As Canada is moving towards adapting to a post-pandemic landscape, the Government of Canada suspended its mandatory COVID-19 vaccination policy for federal public servants in June 2022. The Canadian Armed Forces amended the CAF directives on COVID-19 mandatory vaccination effective on 14 October 2022. Vaccine requirements will be driven by operational necessity to maintain domestic and international operational viability, which is essential to the protection of Canadians and defence of Canada. In addition, the department continues its transition to a hybrid workforce, further reinforced by the recent Treasury Board of Canada Secretariat (TBS) direction.

Additionally, significant unforecasted operational demands can occur at any time, requiring the department to respond anywhere on the globe. Depending on the extent of the operational demand, the cost of unforecasted operations would be mitigated either through internal reallocations or by requesting incremental funding from the government.

4. Significant changes in relation to programs, operations and personnel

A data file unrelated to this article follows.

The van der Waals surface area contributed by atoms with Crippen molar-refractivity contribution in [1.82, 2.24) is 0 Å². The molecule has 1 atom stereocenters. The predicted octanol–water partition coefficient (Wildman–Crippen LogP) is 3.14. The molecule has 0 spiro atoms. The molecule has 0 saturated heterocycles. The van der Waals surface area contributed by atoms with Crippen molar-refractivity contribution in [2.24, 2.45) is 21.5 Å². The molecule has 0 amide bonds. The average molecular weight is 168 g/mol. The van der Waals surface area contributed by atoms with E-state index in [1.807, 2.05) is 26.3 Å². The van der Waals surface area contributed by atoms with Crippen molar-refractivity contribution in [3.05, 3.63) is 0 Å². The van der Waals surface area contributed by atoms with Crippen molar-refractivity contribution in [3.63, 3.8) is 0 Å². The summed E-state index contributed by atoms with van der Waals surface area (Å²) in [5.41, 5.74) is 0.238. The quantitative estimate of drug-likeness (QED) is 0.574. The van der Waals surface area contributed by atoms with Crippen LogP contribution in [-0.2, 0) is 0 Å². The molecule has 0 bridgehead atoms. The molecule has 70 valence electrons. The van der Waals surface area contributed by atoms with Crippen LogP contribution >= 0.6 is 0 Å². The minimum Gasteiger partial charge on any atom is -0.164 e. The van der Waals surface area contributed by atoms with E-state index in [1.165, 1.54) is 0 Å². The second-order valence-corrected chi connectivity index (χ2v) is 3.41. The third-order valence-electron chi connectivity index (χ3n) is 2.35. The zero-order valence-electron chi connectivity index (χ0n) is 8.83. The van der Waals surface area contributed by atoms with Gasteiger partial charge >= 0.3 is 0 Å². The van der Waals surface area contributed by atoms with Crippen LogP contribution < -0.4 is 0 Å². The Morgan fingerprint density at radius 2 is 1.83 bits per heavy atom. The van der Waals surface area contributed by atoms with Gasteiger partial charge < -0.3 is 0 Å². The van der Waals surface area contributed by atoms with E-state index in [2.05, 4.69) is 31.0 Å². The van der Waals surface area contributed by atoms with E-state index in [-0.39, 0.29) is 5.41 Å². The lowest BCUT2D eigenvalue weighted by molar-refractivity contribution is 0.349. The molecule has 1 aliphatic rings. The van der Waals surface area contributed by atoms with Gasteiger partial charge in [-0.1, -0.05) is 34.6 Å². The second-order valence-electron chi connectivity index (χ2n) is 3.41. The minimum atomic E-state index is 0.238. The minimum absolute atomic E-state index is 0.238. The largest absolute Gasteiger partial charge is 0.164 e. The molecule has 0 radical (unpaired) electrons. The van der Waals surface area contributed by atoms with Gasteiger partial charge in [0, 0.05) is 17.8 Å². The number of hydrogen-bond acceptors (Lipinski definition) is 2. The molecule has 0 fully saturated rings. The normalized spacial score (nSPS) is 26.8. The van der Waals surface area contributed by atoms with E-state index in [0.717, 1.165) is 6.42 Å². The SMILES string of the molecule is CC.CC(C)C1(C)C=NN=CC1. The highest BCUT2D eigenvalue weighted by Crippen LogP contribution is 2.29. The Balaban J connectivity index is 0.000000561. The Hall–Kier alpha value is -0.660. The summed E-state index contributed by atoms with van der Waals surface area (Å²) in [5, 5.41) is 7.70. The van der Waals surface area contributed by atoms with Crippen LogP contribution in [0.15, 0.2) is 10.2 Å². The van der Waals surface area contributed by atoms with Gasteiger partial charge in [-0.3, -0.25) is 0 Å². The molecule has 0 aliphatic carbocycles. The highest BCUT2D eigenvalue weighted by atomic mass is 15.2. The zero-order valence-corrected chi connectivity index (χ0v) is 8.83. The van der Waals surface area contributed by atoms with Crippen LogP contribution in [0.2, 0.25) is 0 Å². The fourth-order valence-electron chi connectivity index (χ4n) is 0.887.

Of note, the Department has restructured its organization by reallocating human resources to create the Digital Transformation Office and its Chief Information Office.

Since February 2022, Canada has committed $1 billion of military support to Ukraine, which includes procurement of military equipment, artillery, combat support vehicles, satellite communication services, uniforms/gear, and training for Ukrainian troops.

Furthermore, the CAF has reallocated their current forces to continue to support Ukraine, maintain its NATO commitments, increase its presence in the Indo-Pacific, and reduce its presence in the Middle East. These movements will incur additional impacts on transportation, relocation, and overall military salary expenditures.

To address the shortfall and increase the recruitment pool of military personnel, the federal government announced policy changes in December 2022 that will allow permanent residents to join the CAF.

Approved by:

// Original signed by //

Bill Matthews

Deputy Minister of National Defence

// Original signed by //

Cheri Crosby, CPA, CMA

Chief Financial Officer

5. Financial tables